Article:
APR 29, 2020 12:08 PM PDT

Move and Detect : Diagnosis of Neonatal Sepsis Using Fluorescent Micromotors

WRITTEN BY: Lawrence Renna

According to the World Health Organization (WHO), sepsis occurs when the body’s response to an infection injures its own tissues and organs and can lead to death or significant morbidity. Every year, sepsis is estimated to affect about 30 million people worldwide, with potentially 6 million deaths. Of particular concern, an estimated 3 million newborns and 1.2 million children suffer from sepsis yearly. 30% of the deaths due to neonatal sepsis are attributed to pathogens that are resistant to antibiotics.

One particular area of concern is the diagnosis of sepsis in very low birth weight infants, where the extraction of large volumes of samples is inadvisable. While there has been significant improvement in antibiotic therapies and life support, the global death rate of neonatal sepsis is still high. Also, the overuse of antibiotics can cause drug-resistant bacteria to develop, which can become life-threatening and difficult to treat. Therefore, there is a clear and present need for the development of diagnostic tools to identify predictive biomarkers for the early diagnosis of sepsis. Early diagnosis is essential for timely treatment and can provide guidance for appropriate antibiotic therapy.

Procalcitonin (PCT) is a specific biomarker that can be used in the early clinical diagnosis of severe infections and sepsis caused by bacteria. Also, PCT detection can be used clinically to guide antibiotic therapy. PCT is a protein that is generally produced by thyroid C cells. The levels of PCT in healthy patients is very low, and below the detection limit of most diagnostics. Upon severe systemic inflammation, especially bacterial infection, PCT is secreted. Noninfectious inflammatory stimuli rarely cause elevated PCT levels; therefore, PCT is a good indicator of severe bacterial infections. New developments for the sensitive, rapid, and consistent measurements of PCT levels are needed to help healthcare professionals combat sepsis, particularly neonatal sepsis.

In recent work published in ACS Sensors, a new fluorescent micromotor-based immunoassay has been developed for PCT detection as early sepsis diagnostic, analytical tool.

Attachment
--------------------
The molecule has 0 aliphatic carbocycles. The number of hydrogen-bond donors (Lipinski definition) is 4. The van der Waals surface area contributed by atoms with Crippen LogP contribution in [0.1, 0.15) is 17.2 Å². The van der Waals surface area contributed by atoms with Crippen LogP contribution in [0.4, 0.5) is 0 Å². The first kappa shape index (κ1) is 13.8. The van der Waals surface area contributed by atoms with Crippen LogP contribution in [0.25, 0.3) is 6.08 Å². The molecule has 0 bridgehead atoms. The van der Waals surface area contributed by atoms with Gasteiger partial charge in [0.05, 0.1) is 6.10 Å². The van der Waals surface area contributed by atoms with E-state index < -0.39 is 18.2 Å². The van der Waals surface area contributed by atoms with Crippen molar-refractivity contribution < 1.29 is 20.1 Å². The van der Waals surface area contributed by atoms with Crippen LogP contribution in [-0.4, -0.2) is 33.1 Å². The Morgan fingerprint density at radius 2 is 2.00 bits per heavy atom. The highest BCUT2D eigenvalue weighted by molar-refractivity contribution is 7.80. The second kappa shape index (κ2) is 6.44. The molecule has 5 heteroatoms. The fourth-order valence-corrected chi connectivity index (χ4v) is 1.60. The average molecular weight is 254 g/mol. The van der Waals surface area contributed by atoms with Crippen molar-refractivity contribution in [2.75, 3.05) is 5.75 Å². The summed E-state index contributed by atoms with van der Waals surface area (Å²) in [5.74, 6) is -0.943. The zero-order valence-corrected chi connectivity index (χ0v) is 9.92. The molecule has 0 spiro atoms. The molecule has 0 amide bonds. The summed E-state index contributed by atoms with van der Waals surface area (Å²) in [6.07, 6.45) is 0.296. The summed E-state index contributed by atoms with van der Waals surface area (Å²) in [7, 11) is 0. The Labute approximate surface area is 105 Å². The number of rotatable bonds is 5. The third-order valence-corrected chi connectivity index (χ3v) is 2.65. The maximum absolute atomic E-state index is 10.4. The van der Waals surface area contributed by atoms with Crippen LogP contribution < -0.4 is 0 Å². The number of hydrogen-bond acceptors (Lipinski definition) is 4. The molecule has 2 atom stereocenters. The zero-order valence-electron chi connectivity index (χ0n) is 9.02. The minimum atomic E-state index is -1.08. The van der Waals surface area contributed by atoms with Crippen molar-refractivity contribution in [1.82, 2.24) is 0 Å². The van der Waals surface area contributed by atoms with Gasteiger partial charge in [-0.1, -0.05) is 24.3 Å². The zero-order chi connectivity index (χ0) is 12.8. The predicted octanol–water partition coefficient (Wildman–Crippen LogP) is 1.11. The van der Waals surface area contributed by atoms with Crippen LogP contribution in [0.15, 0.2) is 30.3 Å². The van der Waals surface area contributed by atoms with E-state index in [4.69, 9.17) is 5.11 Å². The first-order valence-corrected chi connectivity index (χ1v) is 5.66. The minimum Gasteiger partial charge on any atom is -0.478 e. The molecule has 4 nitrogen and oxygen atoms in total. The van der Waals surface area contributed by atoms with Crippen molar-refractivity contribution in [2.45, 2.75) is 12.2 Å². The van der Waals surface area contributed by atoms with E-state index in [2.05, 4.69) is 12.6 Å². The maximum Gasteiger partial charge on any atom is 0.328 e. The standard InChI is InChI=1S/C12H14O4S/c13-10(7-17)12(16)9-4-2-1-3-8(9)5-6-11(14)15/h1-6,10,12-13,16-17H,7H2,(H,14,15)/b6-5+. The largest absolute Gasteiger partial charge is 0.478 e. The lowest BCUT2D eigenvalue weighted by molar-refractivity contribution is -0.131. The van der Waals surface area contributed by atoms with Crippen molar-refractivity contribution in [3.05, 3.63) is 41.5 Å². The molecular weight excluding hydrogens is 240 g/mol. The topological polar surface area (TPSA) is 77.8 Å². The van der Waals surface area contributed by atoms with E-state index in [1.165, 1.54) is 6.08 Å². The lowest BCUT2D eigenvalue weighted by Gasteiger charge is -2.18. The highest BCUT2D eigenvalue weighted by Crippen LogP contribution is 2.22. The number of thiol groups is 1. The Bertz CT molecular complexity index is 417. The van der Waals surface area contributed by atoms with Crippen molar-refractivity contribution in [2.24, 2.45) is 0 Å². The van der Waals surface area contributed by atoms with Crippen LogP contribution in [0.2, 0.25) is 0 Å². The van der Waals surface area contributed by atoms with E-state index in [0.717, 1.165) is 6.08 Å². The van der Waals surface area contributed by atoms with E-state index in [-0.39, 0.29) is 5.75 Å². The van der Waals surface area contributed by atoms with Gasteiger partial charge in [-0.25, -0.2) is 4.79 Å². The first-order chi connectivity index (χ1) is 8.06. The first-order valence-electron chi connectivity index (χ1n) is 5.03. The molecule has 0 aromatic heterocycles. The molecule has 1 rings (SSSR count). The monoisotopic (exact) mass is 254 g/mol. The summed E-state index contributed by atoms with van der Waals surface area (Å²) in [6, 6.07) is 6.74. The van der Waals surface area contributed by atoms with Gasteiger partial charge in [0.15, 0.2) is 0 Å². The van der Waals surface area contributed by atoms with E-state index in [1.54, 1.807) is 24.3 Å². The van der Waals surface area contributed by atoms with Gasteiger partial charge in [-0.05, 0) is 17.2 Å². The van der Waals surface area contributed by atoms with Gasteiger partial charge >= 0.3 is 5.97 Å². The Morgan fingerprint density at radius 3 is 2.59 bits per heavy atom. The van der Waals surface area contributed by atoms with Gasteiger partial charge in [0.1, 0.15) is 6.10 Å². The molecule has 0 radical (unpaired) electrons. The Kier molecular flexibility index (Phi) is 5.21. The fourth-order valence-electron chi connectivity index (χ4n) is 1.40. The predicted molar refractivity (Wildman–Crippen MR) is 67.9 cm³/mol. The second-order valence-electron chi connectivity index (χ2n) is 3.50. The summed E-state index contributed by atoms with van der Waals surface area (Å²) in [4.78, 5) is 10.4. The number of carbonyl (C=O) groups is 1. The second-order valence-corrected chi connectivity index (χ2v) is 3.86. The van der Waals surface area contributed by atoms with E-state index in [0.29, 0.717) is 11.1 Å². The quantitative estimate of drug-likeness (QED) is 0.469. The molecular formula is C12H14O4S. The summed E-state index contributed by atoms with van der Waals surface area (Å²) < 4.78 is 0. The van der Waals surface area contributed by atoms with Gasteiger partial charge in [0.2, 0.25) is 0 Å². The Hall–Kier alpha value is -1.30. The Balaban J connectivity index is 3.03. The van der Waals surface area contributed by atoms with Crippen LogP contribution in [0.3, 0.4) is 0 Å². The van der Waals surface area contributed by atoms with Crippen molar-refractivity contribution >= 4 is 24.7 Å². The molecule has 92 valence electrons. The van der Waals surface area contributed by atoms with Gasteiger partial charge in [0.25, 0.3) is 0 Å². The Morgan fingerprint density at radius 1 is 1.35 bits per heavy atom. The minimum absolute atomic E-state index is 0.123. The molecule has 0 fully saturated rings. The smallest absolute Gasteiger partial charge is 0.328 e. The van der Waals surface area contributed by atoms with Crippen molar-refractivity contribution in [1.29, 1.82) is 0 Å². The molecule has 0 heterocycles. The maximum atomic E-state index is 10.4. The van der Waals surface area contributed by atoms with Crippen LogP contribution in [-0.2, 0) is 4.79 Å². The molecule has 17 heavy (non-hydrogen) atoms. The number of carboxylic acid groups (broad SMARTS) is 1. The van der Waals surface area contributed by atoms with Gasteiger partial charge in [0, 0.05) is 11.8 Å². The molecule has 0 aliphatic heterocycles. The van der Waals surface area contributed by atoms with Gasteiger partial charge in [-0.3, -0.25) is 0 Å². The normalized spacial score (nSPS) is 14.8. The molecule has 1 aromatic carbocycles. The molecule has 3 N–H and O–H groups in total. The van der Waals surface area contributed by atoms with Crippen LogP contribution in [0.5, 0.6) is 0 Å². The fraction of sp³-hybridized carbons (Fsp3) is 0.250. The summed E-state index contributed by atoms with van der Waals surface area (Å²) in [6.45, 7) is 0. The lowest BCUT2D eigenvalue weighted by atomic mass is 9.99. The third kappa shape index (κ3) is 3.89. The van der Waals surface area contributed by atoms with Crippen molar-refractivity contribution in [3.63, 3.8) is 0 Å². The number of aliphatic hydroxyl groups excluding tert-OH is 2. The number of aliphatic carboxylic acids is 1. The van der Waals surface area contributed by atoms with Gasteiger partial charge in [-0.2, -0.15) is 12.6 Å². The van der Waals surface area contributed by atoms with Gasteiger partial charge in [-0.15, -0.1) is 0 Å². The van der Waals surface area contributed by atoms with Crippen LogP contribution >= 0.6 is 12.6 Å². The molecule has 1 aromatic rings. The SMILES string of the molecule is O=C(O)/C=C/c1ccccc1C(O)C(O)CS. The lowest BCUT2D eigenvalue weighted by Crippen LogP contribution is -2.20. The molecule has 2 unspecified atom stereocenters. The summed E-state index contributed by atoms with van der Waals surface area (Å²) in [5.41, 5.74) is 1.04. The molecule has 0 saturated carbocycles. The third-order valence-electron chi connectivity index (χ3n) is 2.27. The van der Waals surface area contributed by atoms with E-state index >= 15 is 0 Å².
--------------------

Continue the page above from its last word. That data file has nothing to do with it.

• Fluorescence is the emission of light by a material that has absorbed some other light.
  • Micromotors are microscale particles that convert a chemical, magnetic, ultrasound, or light into autonomous propulsion.
  • Immunoassay is a test that measures the concentration of a protein, usually using an antibody to bind the substance of interest.

In this new diagnostic technology, the micromotors have high binding capacity enabled by the use of specific antibodies on their polymeric outer layer. The micromotors can be guided magnetically or can move by self-propulsion by the catalytic generation of oxygen bubbles. This allows them to actively recognize the PCT antigen by moving around the collected sample. The researchers of the study were able to directly determine very low PCT levels in clinical samples from very low birth weight infants with suspected sepsis, using very small collected samples. The crucial advantage of this work is the small sample sizes that are required due to the movement of the micromotors which detect PCT antigens.

 

Sources: WHO, Wikipedia (PCT), Mayo Clinic, Wikipedia (Fluorescence), Wikipedia (Immunoassay), ACS Sensors, Sepsis.org

About the Author
Ph.D.
Hello! I am a scientist currently living in Southern California, although I am originally from the east coast. I received my B.S. in Chemistry from Northeastern University in 2012, and my Ph.D. in Chemistry from the University of Massachusetts Amherst. I also had a postdoctoral appointment at the University of California, Irvine. I have written 25+ peer-reviewed articles, several patents, and one book chapter. I am a reviewer for scientific manuscripts, and a freelance editor and writer. Outside of science, I enjoy spending time with my family, training Jiu-Jitsu, and baking sourdough bread. I am happy to be writing for LabRoots.
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